Mazda is known as the zoom-zoom company for a reason. They make mainstream sedans, hatchbacks and crossovers that are genuinely fun to drive. What happens when they decide to forget about the mainstream and design a serious sports car? There's the MX-5 Miata and this, the RX-8. With a low curb weight and an impeccably tuned suspension, the RX-8 is the definition of nimble. The placement of its tiny but powerful rotary engine - more on that later - means it is technically a mid-engined car, making it a very neutral and responsive handler. Though it has an electric assist steering system, which is the kiss of death in terms of steering feedback for many other models, Mazda managed to tune the setup in such a way that you know exactly what the front wheels are up to at all times. Overall, the RX-8 can hold its own in terms of handling against nearly any model short of an exotic.
V8? V6? inline-four? Nope, forget about cylinders, the RX-8 is one of the few cars on the road with a rotary engine. Able to do more with less, the RX-8's mill displaces just 1.3 liters yet produces 232 horsepower. That does come at a stratospheric 8,500 rpm - redline is a racecar-like 8,000 rpm - so you need to be willing to wind the engine out for best performance. Give it the stick, and the RX-8 can hit 60 mph in a respectable 6 seconds. Torque, at 159 lb-ft at 5,500 rpm, is nothing to write home about. However, there isn't much mass to move around, and as long as you keep the RX-8 in the right gear - easy to do with the smooth-shifting, short-throw six-speed manual - you'll be up to speed in no time.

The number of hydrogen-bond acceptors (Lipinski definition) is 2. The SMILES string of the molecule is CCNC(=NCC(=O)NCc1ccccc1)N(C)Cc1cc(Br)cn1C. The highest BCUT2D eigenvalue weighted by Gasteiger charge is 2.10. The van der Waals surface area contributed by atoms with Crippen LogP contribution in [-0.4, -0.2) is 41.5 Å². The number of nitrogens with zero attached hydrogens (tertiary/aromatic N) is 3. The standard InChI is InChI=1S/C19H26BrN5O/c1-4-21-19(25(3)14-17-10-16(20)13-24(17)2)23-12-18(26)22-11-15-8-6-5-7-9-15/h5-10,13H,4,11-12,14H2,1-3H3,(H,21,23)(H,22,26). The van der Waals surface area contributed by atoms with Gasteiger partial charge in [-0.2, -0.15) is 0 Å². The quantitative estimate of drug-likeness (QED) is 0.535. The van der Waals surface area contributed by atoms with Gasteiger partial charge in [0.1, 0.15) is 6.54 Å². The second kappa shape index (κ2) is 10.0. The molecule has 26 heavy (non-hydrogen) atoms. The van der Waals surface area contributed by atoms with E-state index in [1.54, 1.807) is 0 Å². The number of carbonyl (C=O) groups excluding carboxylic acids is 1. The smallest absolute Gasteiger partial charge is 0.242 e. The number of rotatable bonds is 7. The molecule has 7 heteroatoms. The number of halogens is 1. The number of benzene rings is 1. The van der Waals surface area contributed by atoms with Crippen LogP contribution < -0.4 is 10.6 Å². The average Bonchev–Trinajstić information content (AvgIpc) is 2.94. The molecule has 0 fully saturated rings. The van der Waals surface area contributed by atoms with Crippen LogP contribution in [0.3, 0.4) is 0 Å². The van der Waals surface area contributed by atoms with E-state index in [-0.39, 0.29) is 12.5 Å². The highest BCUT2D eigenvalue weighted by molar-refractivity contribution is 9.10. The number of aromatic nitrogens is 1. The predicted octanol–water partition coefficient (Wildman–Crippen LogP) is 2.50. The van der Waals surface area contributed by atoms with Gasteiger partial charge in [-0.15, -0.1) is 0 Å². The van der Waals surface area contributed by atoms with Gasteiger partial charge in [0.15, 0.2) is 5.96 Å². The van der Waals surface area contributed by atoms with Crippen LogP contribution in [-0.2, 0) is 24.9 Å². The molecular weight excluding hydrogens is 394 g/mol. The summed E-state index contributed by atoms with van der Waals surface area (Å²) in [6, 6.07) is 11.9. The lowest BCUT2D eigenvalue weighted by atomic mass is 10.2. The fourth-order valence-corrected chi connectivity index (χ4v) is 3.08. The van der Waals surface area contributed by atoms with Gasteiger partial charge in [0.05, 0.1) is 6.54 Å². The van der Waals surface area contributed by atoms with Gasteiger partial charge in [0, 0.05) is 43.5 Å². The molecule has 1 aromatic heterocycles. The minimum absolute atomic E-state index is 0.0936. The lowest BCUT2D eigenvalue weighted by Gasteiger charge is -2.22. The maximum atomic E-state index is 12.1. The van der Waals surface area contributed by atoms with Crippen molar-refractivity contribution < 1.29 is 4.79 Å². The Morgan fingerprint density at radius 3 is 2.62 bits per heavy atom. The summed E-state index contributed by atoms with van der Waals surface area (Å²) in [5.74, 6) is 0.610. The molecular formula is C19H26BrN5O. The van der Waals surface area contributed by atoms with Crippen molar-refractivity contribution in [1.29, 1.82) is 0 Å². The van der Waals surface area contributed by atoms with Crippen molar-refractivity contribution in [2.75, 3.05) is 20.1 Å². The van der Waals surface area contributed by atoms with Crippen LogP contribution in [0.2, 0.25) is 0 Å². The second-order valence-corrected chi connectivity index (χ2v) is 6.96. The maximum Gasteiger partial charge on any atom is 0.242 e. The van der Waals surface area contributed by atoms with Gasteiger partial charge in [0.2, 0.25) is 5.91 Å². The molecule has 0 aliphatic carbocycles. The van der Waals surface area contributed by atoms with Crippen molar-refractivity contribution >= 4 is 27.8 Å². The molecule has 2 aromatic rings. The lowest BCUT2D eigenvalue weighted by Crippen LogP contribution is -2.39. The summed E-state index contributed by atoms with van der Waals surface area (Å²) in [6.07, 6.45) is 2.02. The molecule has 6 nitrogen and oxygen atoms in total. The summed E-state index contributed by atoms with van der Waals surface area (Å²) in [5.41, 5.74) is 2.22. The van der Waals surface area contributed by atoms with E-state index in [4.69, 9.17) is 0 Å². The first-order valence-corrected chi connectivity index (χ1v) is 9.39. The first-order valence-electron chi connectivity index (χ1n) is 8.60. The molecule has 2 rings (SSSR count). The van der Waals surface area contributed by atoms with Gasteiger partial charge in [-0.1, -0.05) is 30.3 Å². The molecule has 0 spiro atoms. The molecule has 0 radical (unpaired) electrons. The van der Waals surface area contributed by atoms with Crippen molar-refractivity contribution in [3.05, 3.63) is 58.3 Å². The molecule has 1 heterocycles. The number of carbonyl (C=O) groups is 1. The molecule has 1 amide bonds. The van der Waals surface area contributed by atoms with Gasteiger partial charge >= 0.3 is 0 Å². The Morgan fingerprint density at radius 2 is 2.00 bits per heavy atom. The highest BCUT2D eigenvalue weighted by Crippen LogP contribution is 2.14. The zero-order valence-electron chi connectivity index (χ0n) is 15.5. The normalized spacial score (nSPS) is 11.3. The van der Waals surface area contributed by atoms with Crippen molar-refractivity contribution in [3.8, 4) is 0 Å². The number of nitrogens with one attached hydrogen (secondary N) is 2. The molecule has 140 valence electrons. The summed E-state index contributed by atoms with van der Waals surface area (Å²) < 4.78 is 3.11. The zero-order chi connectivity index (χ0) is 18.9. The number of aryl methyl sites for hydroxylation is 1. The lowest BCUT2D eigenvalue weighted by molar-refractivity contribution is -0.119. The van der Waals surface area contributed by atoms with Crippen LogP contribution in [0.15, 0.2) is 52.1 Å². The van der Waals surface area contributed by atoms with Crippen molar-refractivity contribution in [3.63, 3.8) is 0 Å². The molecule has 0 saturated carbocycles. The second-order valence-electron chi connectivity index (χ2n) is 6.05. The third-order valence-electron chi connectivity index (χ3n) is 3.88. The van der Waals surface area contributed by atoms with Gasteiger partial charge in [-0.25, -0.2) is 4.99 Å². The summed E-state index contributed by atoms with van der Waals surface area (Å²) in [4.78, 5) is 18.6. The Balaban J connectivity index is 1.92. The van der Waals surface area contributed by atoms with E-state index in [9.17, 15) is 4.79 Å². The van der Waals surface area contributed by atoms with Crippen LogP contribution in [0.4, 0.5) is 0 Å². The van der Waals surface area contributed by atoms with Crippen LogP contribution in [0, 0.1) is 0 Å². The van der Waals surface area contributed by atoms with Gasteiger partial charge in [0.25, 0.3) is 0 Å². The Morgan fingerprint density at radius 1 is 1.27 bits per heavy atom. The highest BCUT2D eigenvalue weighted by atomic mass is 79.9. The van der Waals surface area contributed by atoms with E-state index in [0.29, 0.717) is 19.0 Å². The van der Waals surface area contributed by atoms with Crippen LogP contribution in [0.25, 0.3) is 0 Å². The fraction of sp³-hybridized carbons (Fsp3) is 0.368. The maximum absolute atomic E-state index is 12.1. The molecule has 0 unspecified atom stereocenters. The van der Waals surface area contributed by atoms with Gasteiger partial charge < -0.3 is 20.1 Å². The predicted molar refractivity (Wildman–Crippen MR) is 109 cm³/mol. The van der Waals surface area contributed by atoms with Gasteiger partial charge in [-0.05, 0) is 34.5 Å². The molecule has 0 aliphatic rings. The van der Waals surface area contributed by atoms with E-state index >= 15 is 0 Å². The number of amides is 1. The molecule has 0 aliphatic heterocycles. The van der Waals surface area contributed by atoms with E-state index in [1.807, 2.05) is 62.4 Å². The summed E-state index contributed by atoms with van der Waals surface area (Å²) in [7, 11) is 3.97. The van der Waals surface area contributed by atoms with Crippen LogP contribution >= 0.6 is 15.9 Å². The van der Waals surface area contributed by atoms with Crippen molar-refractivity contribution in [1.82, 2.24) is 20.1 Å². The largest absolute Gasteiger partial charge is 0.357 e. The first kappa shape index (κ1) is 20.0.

Given its rev-happy engine, Mazda set up the instrument panel perfectly by putting an oversized tachometer front and center with an easy-to-read inset digital speedometer. It facilities spirited driving and also signals that this is most certainly a driver's car. Seating position, it should be noted, is excellent, although some might be bothered by the lack of reach adjustment on the steering wheel. The wheel itself, a small diamater, three-spoke unit, falls easily to hand and has strategically-placed, user-friendly audio and cruise control buttons. On a side note, the inset triangular metal trim in the headrests - modeled after the shape of the rotary engine - are a very cool touch.
Given the RX-8's compact dimensions, you wouldn't expect rear seat space to be a strength. But thanks to clever packaging and a subtly high roofline, there is actually space for real adults in back, provided those up front are short or move their seats up somewhat. With a pair of pickup-like rear-opening "half" rear doors, ingress and egress for rear seat passengers is a snap. For those who want a sports car but have children or need to transport a few friends occassionally, the RX-8 fits the bill nicely.
Beauty is in the eye of the beholder, but for some, the RX-8 is a model is subtle aggression. The flared fenders and narrowed headlights signal the car's sporting intentions, while the "smiley face" grille that afflicts other Mazdas of this vintage is mercifully absent here. Many of the arguably less successful stylistic elements of the series one RX-8 - the cheesy vertical fender vents and triangular, rotary-inspired front adn rear trim pieces - have been eliminated or reworked, making for a cleaner design. Tasty 18-inch wheels and a handsome rear lip spoiler round out the package.